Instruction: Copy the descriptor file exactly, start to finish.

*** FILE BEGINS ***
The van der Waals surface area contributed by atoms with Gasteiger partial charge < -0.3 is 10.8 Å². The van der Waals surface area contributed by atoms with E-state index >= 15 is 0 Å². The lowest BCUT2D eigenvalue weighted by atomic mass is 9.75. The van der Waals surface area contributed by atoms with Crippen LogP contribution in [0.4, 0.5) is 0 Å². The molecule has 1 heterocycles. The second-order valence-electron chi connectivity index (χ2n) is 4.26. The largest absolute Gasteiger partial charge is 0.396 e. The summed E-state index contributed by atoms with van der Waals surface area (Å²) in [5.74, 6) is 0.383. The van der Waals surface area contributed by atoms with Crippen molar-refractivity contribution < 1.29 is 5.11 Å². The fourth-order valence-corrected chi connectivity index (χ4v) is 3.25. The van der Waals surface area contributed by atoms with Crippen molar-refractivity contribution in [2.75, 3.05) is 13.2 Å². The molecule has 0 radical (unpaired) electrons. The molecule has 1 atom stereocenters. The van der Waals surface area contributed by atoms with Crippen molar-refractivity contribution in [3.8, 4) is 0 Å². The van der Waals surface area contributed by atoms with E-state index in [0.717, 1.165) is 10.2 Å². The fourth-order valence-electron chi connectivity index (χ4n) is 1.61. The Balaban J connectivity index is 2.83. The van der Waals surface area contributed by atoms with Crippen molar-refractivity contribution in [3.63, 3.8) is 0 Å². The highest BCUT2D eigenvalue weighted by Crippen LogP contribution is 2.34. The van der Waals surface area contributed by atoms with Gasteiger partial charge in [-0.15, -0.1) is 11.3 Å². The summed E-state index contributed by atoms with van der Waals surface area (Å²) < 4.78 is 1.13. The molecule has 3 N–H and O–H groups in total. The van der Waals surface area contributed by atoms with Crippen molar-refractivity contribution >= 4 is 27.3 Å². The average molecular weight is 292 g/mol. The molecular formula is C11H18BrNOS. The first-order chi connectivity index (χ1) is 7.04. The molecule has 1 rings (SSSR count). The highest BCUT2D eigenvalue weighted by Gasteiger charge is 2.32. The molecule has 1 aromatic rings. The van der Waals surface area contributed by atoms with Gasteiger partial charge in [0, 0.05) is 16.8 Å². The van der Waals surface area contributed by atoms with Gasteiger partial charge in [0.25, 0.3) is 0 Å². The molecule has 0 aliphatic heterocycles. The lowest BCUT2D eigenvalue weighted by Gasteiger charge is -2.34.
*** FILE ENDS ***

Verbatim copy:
The van der Waals surface area contributed by atoms with Gasteiger partial charge < -0.3 is 10.8 Å². The van der Waals surface area contributed by atoms with E-state index >= 15 is 0 Å². The lowest BCUT2D eigenvalue weighted by atomic mass is 9.75. The van der Waals surface area contributed by atoms with Crippen LogP contribution in [0.4, 0.5) is 0 Å². The molecule has 1 heterocycles. The second-order valence-electron chi connectivity index (χ2n) is 4.26. The largest absolute Gasteiger partial charge is 0.396 e. The summed E-state index contributed by atoms with van der Waals surface area (Å²) in [5.74, 6) is 0.383. The van der Waals surface area contributed by atoms with Crippen molar-refractivity contribution < 1.29 is 5.11 Å². The fourth-order valence-corrected chi connectivity index (χ4v) is 3.25. The van der Waals surface area contributed by atoms with Crippen molar-refractivity contribution in [2.75, 3.05) is 13.2 Å². The molecule has 0 radical (unpaired) electrons. The molecule has 1 atom stereocenters. The van der Waals surface area contributed by atoms with Crippen molar-refractivity contribution in [3.8, 4) is 0 Å². The van der Waals surface area contributed by atoms with E-state index in [0.717, 1.165) is 10.2 Å². The fourth-order valence-electron chi connectivity index (χ4n) is 1.61. The Balaban J connectivity index is 2.83. The van der Waals surface area contributed by atoms with Crippen molar-refractivity contribution in [3.63, 3.8) is 0 Å². The highest BCUT2D eigenvalue weighted by Crippen LogP contribution is 2.34. The van der Waals surface area contributed by atoms with Gasteiger partial charge in [-0.15, -0.1) is 11.3 Å². The summed E-state index contributed by atoms with van der Waals surface area (Å²) < 4.78 is 1.13. The molecule has 3 N–H and O–H groups in total. The van der Waals surface area contributed by atoms with Crippen molar-refractivity contribution >= 4 is 27.3 Å². The average molecular weight is 292 g/mol. The molecular formula is C11H18BrNOS. The first-order chi connectivity index (χ1) is 7.04. The molecule has 1 rings (SSSR count). The highest BCUT2D eigenvalue weighted by Gasteiger charge is 2.32. The molecule has 1 aromatic rings. The van der Waals surface area contributed by atoms with Gasteiger partial charge in [0, 0.05) is 16.8 Å². The van der Waals surface area contributed by atoms with Gasteiger partial charge in [0.25, 0.3) is 0 Å². The molecule has 0 aliphatic heterocycles. The lowest BCUT2D eigenvalue weighted by Gasteiger charge is -2.34.